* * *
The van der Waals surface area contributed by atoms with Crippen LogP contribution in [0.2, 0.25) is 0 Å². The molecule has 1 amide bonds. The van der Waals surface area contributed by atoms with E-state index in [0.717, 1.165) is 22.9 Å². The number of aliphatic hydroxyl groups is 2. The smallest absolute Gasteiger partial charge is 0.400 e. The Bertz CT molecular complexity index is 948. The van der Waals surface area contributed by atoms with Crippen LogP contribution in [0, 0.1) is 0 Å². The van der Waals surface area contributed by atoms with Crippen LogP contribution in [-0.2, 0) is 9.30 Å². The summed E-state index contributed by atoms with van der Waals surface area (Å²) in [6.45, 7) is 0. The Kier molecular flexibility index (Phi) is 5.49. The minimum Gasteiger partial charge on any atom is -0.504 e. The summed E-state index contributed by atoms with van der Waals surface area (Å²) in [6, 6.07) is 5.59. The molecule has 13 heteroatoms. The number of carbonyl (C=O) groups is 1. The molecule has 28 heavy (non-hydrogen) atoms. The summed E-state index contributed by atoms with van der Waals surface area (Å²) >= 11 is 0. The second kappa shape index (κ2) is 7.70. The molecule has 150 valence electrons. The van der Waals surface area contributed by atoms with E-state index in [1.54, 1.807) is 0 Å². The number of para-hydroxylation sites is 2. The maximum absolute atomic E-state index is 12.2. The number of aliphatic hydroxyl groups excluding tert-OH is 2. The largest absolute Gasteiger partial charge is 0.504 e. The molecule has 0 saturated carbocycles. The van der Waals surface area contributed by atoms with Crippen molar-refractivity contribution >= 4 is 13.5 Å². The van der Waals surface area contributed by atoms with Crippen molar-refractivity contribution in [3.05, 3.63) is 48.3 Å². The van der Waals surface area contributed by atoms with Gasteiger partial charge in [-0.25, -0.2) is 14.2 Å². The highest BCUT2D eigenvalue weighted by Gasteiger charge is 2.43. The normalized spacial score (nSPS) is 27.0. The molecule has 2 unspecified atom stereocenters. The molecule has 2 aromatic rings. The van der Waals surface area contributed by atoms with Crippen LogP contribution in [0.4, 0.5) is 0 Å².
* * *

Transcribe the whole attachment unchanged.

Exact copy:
The van der Waals surface area contributed by atoms with Crippen LogP contribution in [0.2, 0.25) is 0 Å². The molecule has 1 amide bonds. The van der Waals surface area contributed by atoms with E-state index in [0.717, 1.165) is 22.9 Å². The number of aliphatic hydroxyl groups is 2. The smallest absolute Gasteiger partial charge is 0.400 e. The Bertz CT molecular complexity index is 948. The van der Waals surface area contributed by atoms with Crippen LogP contribution in [0, 0.1) is 0 Å². The van der Waals surface area contributed by atoms with Crippen LogP contribution in [-0.2, 0) is 9.30 Å². The summed E-state index contributed by atoms with van der Waals surface area (Å²) in [6.45, 7) is 0. The Kier molecular flexibility index (Phi) is 5.49. The minimum Gasteiger partial charge on any atom is -0.504 e. The summed E-state index contributed by atoms with van der Waals surface area (Å²) in [6, 6.07) is 5.59. The molecule has 13 heteroatoms. The number of carbonyl (C=O) groups is 1. The molecule has 28 heavy (non-hydrogen) atoms. The summed E-state index contributed by atoms with van der Waals surface area (Å²) >= 11 is 0. The second kappa shape index (κ2) is 7.70. The molecule has 150 valence electrons. The van der Waals surface area contributed by atoms with E-state index in [1.54, 1.807) is 0 Å². The number of para-hydroxylation sites is 2. The maximum absolute atomic E-state index is 12.2. The number of aliphatic hydroxyl groups excluding tert-OH is 2. The largest absolute Gasteiger partial charge is 0.504 e. The molecule has 0 saturated carbocycles. The van der Waals surface area contributed by atoms with Crippen molar-refractivity contribution >= 4 is 13.5 Å². The van der Waals surface area contributed by atoms with Crippen molar-refractivity contribution in [3.05, 3.63) is 48.3 Å². The van der Waals surface area contributed by atoms with Gasteiger partial charge in [-0.25, -0.2) is 14.2 Å². The highest BCUT2D eigenvalue weighted by Gasteiger charge is 2.43. The normalized spacial score (nSPS) is 27.0. The molecule has 2 unspecified atom stereocenters. The molecule has 2 aromatic rings. The van der Waals surface area contributed by atoms with Crippen LogP contribution in [0.4, 0.5) is 0 Å².